Dec 29, 2010 at 11:33 am #1267060
Mark HudsonBPL Member
@vesteroidLocale: Eastern Sierras
The wife, 13 year old son and I are planning to do the JMT next year.
I am looking for some experienced advice.
My brother in law is a pct veteran and has done the JMT now 3 times.
My primary question is:
We only have two full weeks we can take off work at a time.
My brother in law maintains we can not make the trail in that time (I live close enough to drive to either end in about 3-4 hours). He says at the souther end, that will mean we will have to cover two passes per day and that the climbing will kill us.
I cant really argue, as I have never done 12 days in a row of extended 20 plus mile days, but have plenty of 15-20 mile 3 day stretches. I have also never hiked above 10.5K ft. We do a lot in the norther sierras and much of it above 9K but thats pretty much it.
So, I am totaly nuts for thinking its reasonable to hike the entire thing in 14 days with travel back and forth?
He suggested I go from reds meadow to whitney or drop the jmt and do Tahoe to the valley floor (or stop in the meadow).
He said if I wanted to do reds to whitney to resupply in MTR and pack the last 6 days with no resupply.
Thoughts?Dec 29, 2010 at 2:13 pm #1678756
Hiking MaltoBPL Member
Is it possible, yes I did it in 10 days including all transportation from SF and hitching between Whitney and Yosemite. And we did a pass a day with the exception of one day where we did both Pinchot and Glenn. BUT….
the real question is whether you WANT to do what it will take to do it in 14 days. I personally love the physical challenge so half the attraction for me was pushing myself physically. And I did it with my 19 year old son who was 6'2" 190lb and could max out the military PT test.
Here is an option that allows you gain some time. As anyone who has hiked the JMT knows transport between the start and finish can be a challenge. You can use that to you advantage. Start at Reds Meadow heading south. The elevation wouldn't be too bad until Silver Pass which likely be Day 2. I suspect that if you are making good time you could hit MTR at the end of Day 3, maybe 4. This would be a good food carry. Resupply at MTR. Here you will have to either commit to a schedule or carry extra food. You can always send extra food to MTR and make a call based on how it goes on days 1-3. Head to Whitney and then head up the valley using whatever means you had planned. Upon leaving Whitney you can make a call on your next move. Options:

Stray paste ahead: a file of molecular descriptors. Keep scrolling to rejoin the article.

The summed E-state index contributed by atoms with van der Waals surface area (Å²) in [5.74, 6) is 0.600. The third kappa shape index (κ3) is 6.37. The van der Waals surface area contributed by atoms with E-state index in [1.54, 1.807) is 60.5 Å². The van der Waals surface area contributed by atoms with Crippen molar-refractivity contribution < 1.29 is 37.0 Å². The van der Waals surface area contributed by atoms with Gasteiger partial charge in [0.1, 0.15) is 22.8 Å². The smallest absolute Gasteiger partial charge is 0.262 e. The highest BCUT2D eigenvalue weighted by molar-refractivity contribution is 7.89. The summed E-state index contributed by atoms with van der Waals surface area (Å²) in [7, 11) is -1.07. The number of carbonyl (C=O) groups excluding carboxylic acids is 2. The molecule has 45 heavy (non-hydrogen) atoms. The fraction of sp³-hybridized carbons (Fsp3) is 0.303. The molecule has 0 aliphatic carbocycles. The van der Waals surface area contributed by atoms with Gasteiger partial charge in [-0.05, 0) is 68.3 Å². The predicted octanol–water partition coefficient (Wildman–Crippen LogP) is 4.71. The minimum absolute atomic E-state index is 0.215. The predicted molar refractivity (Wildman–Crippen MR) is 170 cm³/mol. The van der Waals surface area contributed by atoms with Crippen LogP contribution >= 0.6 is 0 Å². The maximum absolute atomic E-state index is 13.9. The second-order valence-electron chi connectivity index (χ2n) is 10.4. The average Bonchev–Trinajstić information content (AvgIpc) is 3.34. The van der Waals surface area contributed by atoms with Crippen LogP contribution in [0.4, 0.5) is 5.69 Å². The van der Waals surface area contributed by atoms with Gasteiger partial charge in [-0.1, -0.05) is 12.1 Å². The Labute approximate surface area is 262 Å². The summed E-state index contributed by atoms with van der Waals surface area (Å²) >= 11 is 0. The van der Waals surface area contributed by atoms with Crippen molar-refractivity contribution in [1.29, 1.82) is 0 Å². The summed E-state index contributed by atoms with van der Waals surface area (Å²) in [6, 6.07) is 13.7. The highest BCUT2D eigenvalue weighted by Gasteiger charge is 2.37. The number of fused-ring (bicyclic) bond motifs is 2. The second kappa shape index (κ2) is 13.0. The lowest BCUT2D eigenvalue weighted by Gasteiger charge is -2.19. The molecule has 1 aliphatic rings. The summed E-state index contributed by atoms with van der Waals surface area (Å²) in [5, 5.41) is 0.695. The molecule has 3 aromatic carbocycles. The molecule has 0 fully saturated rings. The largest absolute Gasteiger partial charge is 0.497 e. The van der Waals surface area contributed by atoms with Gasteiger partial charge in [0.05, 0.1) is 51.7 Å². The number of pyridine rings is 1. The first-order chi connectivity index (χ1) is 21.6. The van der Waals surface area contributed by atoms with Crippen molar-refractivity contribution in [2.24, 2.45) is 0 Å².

1) Head back to Mammouth tne head home.
2) Head to Reds and Continue north into Yosemite. (You will need a second permit.)
Even if you pick option 2 you are not locked into a schedule. Carry enough food to get you to TM and then if you choose do a small resupply at TM and then it should be a one day hike down into the valley. From here, take the hiker shuttle the next morning back to TM and then bus it, or even hike it back to Reds.
The advantage of this plan is that you are certain to see the best part of the JMT regardless of your speed. IMHO MTR south is the must see area. Likewise the trail from Yosemite Valley to TM is boring by comparison.
Whatever route you pick I would suggest not making this a forced road march unless that is what all three of you want. Also, your hiking speed will drop as you add two more people into the group. You will only be as fast as your slowest person at the time.Dec 29, 2010 at 5:24 pm #1678814
Roleigh MartinBPL Member
@marti124Locale: Moderator-JohnMuirTrail Yahoo Group
I agree with your brother-in-law — do the "reds meadow to whitney". That is 160 miles. Minimally resupply at Muir Trail Ranch. You can also resupply at OnionValley Trailhead at the packer station there — they charge about $120 per hiking party to ship supplies to their trailhead packer station and to be able to pick up your supplies there. OV TH is over Kearsarge Pass which is about 7 miles tangent (one-way) from JMT/Kearsarge Pass junction.